Production standards have not changed, and were not wrong. The podcast pointed out the sorry state of theater sound, but that has not changed in decades, and THX has had nothing to do with it. Blow speakers have been fairly common in theaters for 40 years. The SMPTE members in the podcast were primarily complaining about the existence of the X-curve, but their complaints about it reflected their complete misunderstanding of what the X-curve is and does. They advocate eliminating it, but that's impossible in today's theaters without blowing every HF driver in every theater, and would not improve anything.
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additionally there is a 245 page downloadable report
The number of pages in a document has nothing to do with its accuracy. Most of those pages are collected data, the problem is with the conclusions.
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Originally Posted by drwho2012 View Post
even if lucas films standardization was good the out recreation from the original source is off additionally often the theaters them selves were either off or broken in one case a theater had blown drivers being the sound system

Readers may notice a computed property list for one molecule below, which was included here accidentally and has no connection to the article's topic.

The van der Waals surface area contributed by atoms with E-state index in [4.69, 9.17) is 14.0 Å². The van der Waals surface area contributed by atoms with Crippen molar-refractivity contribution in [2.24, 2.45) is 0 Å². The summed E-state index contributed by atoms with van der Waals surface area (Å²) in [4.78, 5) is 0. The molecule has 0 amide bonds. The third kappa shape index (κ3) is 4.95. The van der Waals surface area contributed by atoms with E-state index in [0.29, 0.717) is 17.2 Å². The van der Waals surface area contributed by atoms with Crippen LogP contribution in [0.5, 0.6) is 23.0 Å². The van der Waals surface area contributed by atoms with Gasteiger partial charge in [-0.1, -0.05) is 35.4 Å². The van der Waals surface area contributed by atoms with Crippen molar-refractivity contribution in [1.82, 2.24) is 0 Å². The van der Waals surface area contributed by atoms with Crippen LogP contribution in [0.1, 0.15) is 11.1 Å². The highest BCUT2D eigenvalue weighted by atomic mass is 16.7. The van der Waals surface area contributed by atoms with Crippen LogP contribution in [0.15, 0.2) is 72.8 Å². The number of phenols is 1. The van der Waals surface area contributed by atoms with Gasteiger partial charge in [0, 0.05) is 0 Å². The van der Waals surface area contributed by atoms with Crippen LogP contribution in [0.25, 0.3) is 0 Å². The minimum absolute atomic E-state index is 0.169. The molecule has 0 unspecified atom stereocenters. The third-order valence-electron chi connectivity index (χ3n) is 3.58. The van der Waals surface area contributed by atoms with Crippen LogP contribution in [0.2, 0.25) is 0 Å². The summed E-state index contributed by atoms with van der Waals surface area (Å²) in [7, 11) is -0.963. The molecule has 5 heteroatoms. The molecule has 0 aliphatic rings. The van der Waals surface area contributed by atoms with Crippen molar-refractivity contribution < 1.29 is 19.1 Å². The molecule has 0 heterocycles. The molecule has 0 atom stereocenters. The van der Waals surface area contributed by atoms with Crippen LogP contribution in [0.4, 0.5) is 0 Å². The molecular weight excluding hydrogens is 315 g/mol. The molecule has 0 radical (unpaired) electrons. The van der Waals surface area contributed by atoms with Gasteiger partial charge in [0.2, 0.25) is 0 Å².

This is not a problem with any industry standards, it's a theater maintenance and design problem. It always has been. Theaters don't think of sound systems as requiring any routine maintenance, and since that's an expense, they don't do it. Additionally, achieving THX certification is very expensive, partially because of the quality of the equipment required, mostly because to make a theater quiet and free of bleed from other theaters and HVAC noise takes expensive construction. Theaters have not see that improving their sound improves their ticket sales, and that's really why theater sound often is bad.